Read the old and new filename, and then rename the given file using the system() function by specifying the "mv" command.
The system() function is a library function of <stdlib.h> or <cstdlib> header file which is used to execute the commands that can be executed in the command processor or the terminal of the operating system, and finally returns the command after it has been completed.
int system(const char *string);
The argument string is the command to be executed.
To rename a file, create (form) mv command with old and new file names and pass it into the system() function.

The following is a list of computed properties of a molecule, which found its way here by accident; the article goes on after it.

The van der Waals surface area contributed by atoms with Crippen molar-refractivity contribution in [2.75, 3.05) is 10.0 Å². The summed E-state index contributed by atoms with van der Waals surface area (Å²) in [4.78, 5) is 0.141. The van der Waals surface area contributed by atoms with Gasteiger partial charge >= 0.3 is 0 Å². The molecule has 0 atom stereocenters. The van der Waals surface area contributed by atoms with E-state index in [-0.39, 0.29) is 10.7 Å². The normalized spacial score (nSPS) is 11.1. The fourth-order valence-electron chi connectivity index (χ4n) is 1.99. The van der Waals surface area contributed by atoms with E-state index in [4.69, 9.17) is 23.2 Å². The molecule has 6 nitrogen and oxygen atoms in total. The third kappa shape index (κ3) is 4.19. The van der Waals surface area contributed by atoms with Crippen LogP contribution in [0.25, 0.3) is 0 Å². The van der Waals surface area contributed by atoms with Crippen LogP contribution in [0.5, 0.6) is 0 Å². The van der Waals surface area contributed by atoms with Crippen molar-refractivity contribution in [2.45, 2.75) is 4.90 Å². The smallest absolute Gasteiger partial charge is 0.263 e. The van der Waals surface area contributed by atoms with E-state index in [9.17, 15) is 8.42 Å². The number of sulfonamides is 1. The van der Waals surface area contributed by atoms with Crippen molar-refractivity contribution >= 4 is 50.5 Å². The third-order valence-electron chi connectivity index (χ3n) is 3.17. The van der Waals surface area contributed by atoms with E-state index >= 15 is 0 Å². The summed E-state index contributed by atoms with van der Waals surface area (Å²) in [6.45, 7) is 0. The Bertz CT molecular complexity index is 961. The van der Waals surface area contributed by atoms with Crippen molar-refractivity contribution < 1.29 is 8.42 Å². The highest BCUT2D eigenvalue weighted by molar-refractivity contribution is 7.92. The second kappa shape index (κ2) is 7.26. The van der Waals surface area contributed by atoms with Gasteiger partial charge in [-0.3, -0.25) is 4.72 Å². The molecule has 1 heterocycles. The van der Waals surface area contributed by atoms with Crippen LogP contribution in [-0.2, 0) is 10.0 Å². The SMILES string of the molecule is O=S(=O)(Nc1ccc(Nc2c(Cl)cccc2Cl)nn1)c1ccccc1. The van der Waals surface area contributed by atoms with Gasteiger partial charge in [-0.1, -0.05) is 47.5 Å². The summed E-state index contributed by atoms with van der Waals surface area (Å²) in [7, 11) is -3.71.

The source code to rename a file using the system() function is given below. The given program is compiled and executed using GCC compile on UBUNTU 18.04 OS successfully.
// C program to rename a file
// using the system() function.
int ret = 0;
printf("Enter old filename: ");
printf("Enter new filename: ");
sprintf(cmd, "mv %s %s", oldName, newName);
ret = system(cmd);
if (ret == 0)
printf("File renamed successfully\n");
printf("Unable to rename file\n");
Enter old filename: file.txt
Enter new filename: newfile.txt
File renamed successfully
Here, we created two character arrays oldName, newName. Then we read the old and new names of files from the user. Then we renamed the given file using the system() function by specifying the "mv" command and printed the appropriate message on the console screen.
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